On Friday, May 19, Pataula Charter Academy held its first high school graduation. 40 graduates took part in a touching ceremony held at Andrew College.
During the graduation, Pataula Charter Academy Superintendent Kylie Holley told the Class of 2017 she can’t imagine life without them. “While I cannot wait to see the wonderful things you will do with your lives and the impact you will make on this world, I also know when you’re gone there will be a hole at PCA that can never be filled, said Kylie. “That’s because of your leadership and example you set for all the kids below you. Thank you for being a class that all the rest of our PCA students could look up to. I am so proud of each and every one of you. You amaze me with your accomplishments and your character and your spirit.”
Pataula High School Science Teacher Jared Lovering offered the following account below of the graduation and the accomplishments by the Class of 2017.
“At Andrew College in the small town of Cuthbert, Georgia, the gymnasium is packed. But it’s not an athletic event that has drawn such a large crowd. It’s the first graduating class of Pataula Charter Academy. Though a small class, less than 50 students, this moment is huge. The ritual and pageantry of the ceremony will symbolically usher in the close of one chapter and the beginning of another. But for the school, it is also a powerful symbol- not of completion, but of achievement. Just as these students are in a liminal state between two worlds, so too was PCA a few years ago.
Pataula Charter Academy was started seven years ago by concerned citizens in one of the poorest regions in the entire country. It serves 5 counties, 3 of which are in the top 100 poorest counties in the nation. But some in these communities felt that should not be a barrier to quality education. And so PCA was started as a public charter school. There was some resistance by local schools and it did not receive local approval. It became a state sponsored charter which immediately put it into legal limbo. By the second year of its existence, when these graduating seniors were in seventh grade, the state supreme court decided that direct funding state charter schools was unconstitutional. It would require a constitutional amendment to keep the door of PCA open.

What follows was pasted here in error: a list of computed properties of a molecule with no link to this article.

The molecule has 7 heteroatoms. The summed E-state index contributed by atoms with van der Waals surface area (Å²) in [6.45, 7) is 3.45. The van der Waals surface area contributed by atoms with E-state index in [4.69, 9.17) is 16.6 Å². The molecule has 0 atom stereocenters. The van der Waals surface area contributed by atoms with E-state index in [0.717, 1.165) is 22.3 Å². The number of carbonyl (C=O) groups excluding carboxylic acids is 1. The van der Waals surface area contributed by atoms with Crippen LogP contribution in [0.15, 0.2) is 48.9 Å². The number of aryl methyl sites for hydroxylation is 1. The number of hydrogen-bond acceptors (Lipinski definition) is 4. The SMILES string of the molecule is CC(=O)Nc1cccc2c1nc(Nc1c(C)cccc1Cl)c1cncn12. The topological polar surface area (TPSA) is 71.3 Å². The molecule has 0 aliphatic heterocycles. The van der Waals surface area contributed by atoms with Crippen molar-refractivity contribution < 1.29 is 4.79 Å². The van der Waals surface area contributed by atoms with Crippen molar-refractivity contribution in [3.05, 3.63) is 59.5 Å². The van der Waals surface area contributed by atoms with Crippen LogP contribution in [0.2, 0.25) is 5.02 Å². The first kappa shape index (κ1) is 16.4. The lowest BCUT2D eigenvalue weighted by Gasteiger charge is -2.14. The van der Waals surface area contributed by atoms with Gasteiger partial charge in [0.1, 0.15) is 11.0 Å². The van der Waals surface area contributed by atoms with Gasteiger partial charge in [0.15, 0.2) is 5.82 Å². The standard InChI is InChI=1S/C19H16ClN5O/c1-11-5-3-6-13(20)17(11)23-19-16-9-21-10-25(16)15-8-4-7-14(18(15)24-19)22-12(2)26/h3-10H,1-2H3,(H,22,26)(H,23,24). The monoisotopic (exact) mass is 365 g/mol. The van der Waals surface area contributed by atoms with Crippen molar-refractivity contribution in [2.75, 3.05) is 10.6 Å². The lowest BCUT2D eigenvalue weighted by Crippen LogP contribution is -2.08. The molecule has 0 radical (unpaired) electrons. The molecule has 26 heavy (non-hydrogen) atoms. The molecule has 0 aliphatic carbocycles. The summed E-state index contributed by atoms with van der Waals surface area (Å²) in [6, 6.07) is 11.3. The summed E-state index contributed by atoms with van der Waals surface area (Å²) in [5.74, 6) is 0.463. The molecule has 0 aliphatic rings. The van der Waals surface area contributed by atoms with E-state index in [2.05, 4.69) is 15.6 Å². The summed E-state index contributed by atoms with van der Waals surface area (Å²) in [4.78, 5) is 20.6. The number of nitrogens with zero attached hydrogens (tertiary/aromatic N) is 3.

Despite the uncertainty, like Admiral Farragut the teachers, students, and administrators carried on full steam ahead with faith, determination, and confidence in their purpose. The victory was achieved and six years later a gymnasium sits packed with those reaping the first fruits of those efforts. Now the uncertainty is on the graduates. But this class has faced it before. And if they carry forth with similar faith, determination, and confidence in their purpose they too will find their victories. Pataula Charter Academy will also continue never fearing change guided by purpose.
Maybe it’s because their early existence was so fragile, they feel they are playing with ‘house money,’ so-to-speak. But it is likely something deeper, something in the foundation of this school. It is the spirit that pushed everyday citizens to seek out a charter in the midst of poverty and resistance. It is the determination that sent their voices to legislators across the state. It is the courage to challenge students, parents, and the community to reach for higher expectations. And it is the motivation pushing this exceptional class of graduates in 2017 to achieve great things because of their community, not in spite of it.”
Business Director/Chief Financial Officer Cheryl Weathersby remarked about the number of firsts the graduates had taken part in as the inaugural class to go all the way through the charter school.
“Many of you have experienced our very first day of being a school, our first protest at the Georgia Capitol to save our school from closure, our first Middle School and then High School Dance, our first football game under the Friday night lights, our first varsity football win, our first state champ, our first college acceptance and scholarship, and many, many more,” said Weathersby. “Now, you get to experience our first graduation.”
Pataula Charter Academy was originally envisioned as a Kindergarten through fifth grade school. However, a few persistent parents convinced the Founding Board that the school needed a sixth grade the first year it opened. The school then began adding a grade level per year until it grew to a K-12 school.
Collectively, 68 percent of PCA’s graduates have preliminary eligibility to receive the Hope Scholarship. They’ve also received more than 700 hours of college credit, more than $87,000 in college scholarships (excluding full rides and the Hope and Zell Miller Scholarships). Seniors also earned more than four state championship titles. 30 percent of the students have attended the school since it opened seven years ago.
Pataula Charter Academy is a State Commission Charter School serving Baker, Calhoun, Clay, Early, and Randolph counties.